However, healthy trees are able to ward them off, but if your plant gets heavily infested with carpenter ants or other kinds of pests or fungus, it’s a clear sign that your plant has been infested.

Another common infection is the Cankers disease. If the plant gets infested with the Cankers disease, it’s a clear sign that your plant is rotting.

The decay is only going to extend further with the passage of time, so you need to make sure that you take action as quickly as possible.

5 – Foot Damage

Brown Arborvitae

You need to understand that the roots of coniferous trees tend to run underground.

If there was any recent construction work done on your property, you might want to consider taking a close look at the tree. There is a pretty high chance that the health of the tree might be affected as a result.

Even subtle changes usually indicate signs of soil stress, and may affect the quality of the roots. Foot damage is easy to spot, because the roots will begin to appear above the ground, indicating that the plant is tilting toward one side or maybe the roots are not being properly embedded in the plant.

6 – Scratch Test

Checking the cambium layer of the plant is a great way to figure out whether it is in a healthy condition or not. The cambium layer is right underneath the dry layer on top of the bark.

All you need to do is take a pocket knife and then strip out the outer layer of the bark. If the cambium layer is green, the tree still has life inside. On the other hand, if the bark is dry on the inside, it’s a clear sign that the tree is dying.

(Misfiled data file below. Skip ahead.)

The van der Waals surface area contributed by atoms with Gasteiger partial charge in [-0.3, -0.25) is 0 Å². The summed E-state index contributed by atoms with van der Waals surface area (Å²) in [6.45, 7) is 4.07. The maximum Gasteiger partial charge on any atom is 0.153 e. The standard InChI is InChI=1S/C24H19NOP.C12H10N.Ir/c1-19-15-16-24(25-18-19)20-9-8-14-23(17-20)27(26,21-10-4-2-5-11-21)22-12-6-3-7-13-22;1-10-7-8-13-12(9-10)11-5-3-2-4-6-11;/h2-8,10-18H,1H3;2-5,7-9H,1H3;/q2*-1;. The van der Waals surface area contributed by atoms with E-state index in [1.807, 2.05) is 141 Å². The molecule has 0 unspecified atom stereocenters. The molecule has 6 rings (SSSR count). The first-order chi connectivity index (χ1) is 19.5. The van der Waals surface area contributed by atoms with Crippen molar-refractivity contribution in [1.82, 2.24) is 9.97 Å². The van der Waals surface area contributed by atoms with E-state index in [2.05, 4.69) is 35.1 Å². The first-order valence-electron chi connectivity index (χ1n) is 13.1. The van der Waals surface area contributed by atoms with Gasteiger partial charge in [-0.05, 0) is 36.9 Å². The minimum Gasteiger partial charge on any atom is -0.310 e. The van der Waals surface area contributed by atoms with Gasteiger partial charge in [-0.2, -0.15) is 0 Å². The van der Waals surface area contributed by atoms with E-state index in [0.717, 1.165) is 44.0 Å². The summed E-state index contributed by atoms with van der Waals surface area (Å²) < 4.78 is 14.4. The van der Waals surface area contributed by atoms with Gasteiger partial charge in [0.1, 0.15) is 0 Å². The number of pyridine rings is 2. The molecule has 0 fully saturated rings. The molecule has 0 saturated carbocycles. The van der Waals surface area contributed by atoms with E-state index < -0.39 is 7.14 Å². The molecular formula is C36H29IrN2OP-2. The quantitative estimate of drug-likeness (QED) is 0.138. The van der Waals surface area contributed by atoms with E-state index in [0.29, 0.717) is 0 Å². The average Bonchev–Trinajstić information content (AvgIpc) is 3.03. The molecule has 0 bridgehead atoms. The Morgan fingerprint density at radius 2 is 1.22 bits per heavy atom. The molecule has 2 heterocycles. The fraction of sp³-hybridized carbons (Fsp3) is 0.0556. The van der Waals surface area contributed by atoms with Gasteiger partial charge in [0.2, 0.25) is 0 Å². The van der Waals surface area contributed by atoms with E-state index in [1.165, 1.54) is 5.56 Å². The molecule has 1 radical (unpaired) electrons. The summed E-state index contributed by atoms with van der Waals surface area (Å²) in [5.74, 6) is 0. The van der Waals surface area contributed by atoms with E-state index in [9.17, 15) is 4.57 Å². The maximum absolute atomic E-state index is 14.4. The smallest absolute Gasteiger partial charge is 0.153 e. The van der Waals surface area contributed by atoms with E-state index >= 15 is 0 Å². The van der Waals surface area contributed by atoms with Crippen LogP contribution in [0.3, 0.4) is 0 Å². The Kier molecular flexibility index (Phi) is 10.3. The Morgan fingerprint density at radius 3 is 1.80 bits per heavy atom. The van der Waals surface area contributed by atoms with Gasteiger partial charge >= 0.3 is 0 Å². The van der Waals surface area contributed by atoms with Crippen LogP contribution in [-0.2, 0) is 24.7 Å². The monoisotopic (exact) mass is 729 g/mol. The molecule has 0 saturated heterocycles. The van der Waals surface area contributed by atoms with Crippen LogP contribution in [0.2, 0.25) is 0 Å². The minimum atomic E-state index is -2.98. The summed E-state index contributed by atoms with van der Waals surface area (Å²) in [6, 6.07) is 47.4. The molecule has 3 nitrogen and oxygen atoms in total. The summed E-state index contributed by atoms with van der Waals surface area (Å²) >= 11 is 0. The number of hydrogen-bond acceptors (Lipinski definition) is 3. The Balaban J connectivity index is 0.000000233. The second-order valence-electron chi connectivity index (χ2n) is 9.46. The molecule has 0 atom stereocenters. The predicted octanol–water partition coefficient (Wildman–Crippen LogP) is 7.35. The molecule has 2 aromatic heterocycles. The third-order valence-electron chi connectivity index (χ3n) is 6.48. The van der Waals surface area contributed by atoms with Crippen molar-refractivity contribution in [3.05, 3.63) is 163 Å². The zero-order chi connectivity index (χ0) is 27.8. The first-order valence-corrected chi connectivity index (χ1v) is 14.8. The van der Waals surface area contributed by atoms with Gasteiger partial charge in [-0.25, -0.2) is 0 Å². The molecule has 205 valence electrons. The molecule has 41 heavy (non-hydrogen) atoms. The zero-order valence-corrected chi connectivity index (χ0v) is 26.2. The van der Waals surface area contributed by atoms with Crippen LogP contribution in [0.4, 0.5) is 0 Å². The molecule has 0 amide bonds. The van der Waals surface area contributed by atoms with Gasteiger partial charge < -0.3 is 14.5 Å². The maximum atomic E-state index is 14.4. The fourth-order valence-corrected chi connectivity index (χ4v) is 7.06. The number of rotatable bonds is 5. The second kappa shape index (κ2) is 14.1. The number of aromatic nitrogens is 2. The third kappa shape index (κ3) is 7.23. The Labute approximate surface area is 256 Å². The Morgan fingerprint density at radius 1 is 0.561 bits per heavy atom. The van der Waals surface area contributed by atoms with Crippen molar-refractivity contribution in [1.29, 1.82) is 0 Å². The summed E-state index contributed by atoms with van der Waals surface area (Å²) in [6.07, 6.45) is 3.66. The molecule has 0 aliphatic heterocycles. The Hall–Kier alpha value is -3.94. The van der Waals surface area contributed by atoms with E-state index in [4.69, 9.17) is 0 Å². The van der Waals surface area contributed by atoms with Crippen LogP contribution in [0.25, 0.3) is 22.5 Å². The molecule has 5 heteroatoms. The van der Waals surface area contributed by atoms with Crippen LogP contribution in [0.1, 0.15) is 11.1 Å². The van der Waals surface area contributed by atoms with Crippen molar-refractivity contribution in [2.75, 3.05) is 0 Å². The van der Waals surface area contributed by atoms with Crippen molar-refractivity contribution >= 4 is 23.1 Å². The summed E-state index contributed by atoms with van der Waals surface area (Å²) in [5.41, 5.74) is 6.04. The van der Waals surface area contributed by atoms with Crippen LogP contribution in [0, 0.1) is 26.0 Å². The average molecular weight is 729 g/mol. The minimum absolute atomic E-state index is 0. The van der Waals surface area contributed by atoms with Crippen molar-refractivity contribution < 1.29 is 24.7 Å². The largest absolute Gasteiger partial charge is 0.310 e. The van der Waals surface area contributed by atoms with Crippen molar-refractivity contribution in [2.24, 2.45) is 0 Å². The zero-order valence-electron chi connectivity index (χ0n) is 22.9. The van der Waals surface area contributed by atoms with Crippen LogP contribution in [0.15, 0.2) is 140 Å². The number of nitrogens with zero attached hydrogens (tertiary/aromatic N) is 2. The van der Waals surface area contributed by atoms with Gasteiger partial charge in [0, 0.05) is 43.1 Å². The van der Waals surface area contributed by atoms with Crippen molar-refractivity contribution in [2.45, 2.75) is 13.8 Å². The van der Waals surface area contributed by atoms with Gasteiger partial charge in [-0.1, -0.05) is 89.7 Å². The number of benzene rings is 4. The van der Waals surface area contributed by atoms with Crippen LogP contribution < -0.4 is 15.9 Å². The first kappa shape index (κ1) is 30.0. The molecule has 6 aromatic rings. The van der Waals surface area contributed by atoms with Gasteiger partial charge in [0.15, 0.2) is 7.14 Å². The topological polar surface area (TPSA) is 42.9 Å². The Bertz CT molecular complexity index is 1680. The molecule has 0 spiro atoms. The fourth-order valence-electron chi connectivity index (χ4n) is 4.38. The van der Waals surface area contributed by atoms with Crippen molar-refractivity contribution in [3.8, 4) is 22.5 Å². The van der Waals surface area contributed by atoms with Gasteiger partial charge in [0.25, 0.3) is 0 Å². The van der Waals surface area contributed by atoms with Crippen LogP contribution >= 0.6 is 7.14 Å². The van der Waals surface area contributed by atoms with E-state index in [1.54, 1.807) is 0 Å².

If you find out that the plant is dying, you might want to take action right away. There’s still hope for dying trees as long as you hire an arborist and take the right steps. The arborist is going to inspect the tree and then determine whether the tree is in dire condition.

These are just a few signs that will tell you whether the tree is dying or not.

Before you go: Now is the perfect time to start tracking your gardening progress, and I created a garden journal to do exactly that. Click the image below to see it in action and to get your own copy.

Share this post:

Cathy Curatalo

Monday 10th of April 2023

My shipped Arborviatal is turning white in the branches. Looks like it's dying. What do I need to do to save it?

Marty Cook

Sunday 30th of October 2022

can a bleeding heart plant, planted next to arborvitae, kill the arborvitae? I have 5 Arborvitae planted in a row, I have roses planted inbetween some of them, but I planted a bleeding heart plant next to one and it died this summer. could there be a connection? Thank You

Stephens Terri

Sunday 31st of July 2022

I have had Thuja Green Ginats for several years now, and they have mostly been healthy. However, a couple of years ago, in the middle of one of my lines, I lost two of them-side by side. They just turned yellow, then brown, then dark red to dead. We pulled them up and planted new in its place, now they are healthy looking. We never did figure out what happened. Now on another line, the same thing is happening to 3 in a row, in a week's time they have changed dramatically. They are next to a Black Walnut tree, could they be fighting for nutrients? (The other time, there was no competing tree). Also, we have moles everywhere on our acreage, could they be killing the trees at the root level? Are they savable, if this is the case? Please advise. Thank you.


Monday 1st of August 2022

Hello, It's possible that moles could cause some damage to the roots while tunneling, but they wouldn't eat the roots and probably wouldn't kill the arborvitae. However, I would check for damage to the trunk (from other animals or digging, etc) or signs of pests. Other causes of a dying arborvitae are things like strong winds, heat, too little water, or root rot.

Best of luck! Lisa